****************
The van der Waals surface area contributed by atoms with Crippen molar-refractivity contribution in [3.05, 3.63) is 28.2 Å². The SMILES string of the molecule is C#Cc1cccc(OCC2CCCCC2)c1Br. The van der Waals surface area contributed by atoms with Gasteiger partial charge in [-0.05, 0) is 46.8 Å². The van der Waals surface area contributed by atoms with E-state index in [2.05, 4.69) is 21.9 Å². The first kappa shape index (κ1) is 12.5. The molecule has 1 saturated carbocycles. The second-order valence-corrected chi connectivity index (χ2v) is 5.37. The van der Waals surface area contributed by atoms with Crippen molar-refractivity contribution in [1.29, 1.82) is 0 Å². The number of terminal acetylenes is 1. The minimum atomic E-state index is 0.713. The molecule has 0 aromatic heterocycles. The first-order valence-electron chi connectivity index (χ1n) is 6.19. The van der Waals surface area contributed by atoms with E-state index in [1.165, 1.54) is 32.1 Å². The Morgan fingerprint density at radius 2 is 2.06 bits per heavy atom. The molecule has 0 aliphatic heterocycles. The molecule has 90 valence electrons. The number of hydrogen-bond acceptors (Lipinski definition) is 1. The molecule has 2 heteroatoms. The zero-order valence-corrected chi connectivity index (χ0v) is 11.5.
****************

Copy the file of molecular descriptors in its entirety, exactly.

The van der Waals surface area contributed by atoms with Crippen molar-refractivity contribution in [3.05, 3.63) is 28.2 Å². The SMILES string of the molecule is C#Cc1cccc(OCC2CCCCC2)c1Br. The van der Waals surface area contributed by atoms with Gasteiger partial charge in [-0.05, 0) is 46.8 Å². The van der Waals surface area contributed by atoms with E-state index in [2.05, 4.69) is 21.9 Å². The first kappa shape index (κ1) is 12.5. The molecule has 1 saturated carbocycles. The second-order valence-corrected chi connectivity index (χ2v) is 5.37. The van der Waals surface area contributed by atoms with Crippen molar-refractivity contribution in [1.29, 1.82) is 0 Å². The number of terminal acetylenes is 1. The minimum atomic E-state index is 0.713. The molecule has 0 aromatic heterocycles. The first-order valence-electron chi connectivity index (χ1n) is 6.19. The van der Waals surface area contributed by atoms with E-state index in [1.165, 1.54) is 32.1 Å². The Morgan fingerprint density at radius 2 is 2.06 bits per heavy atom. The molecule has 0 aliphatic heterocycles. The molecule has 90 valence electrons. The number of hydrogen-bond acceptors (Lipinski definition) is 1. The molecule has 2 heteroatoms. The zero-order valence-corrected chi connectivity index (χ0v) is 11.5.